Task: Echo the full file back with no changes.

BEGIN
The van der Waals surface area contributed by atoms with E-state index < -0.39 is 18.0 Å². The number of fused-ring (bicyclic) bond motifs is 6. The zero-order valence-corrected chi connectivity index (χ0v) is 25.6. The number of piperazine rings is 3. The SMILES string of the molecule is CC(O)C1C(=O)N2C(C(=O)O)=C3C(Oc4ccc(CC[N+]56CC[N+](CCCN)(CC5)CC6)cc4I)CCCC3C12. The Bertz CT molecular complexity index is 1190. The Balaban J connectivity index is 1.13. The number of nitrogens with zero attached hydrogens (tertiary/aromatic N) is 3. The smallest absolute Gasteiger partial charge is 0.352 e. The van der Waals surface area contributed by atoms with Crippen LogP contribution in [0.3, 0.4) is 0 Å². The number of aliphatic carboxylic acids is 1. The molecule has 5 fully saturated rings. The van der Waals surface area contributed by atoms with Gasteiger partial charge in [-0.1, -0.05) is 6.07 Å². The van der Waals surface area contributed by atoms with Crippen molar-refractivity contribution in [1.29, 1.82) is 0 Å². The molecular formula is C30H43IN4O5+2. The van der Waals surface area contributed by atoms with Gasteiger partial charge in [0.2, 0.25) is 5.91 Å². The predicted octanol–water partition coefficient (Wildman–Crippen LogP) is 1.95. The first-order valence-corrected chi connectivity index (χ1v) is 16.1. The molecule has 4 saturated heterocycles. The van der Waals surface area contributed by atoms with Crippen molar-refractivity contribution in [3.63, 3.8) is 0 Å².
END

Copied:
The van der Waals surface area contributed by atoms with E-state index < -0.39 is 18.0 Å². The number of fused-ring (bicyclic) bond motifs is 6. The zero-order valence-corrected chi connectivity index (χ0v) is 25.6. The number of piperazine rings is 3. The SMILES string of the molecule is CC(O)C1C(=O)N2C(C(=O)O)=C3C(Oc4ccc(CC[N+]56CC[N+](CCCN)(CC5)CC6)cc4I)CCCC3C12. The Bertz CT molecular complexity index is 1190. The Balaban J connectivity index is 1.13. The number of nitrogens with zero attached hydrogens (tertiary/aromatic N) is 3. The smallest absolute Gasteiger partial charge is 0.352 e. The van der Waals surface area contributed by atoms with Crippen LogP contribution in [0.3, 0.4) is 0 Å². The number of aliphatic carboxylic acids is 1. The molecule has 5 fully saturated rings. The van der Waals surface area contributed by atoms with Gasteiger partial charge in [-0.1, -0.05) is 6.07 Å². The van der Waals surface area contributed by atoms with Crippen molar-refractivity contribution in [1.29, 1.82) is 0 Å². The molecular formula is C30H43IN4O5+2. The van der Waals surface area contributed by atoms with Gasteiger partial charge in [0.2, 0.25) is 5.91 Å². The predicted octanol–water partition coefficient (Wildman–Crippen LogP) is 1.95. The first-order valence-corrected chi connectivity index (χ1v) is 16.1. The molecule has 4 saturated heterocycles. The van der Waals surface area contributed by atoms with Crippen molar-refractivity contribution in [3.63, 3.8) is 0 Å².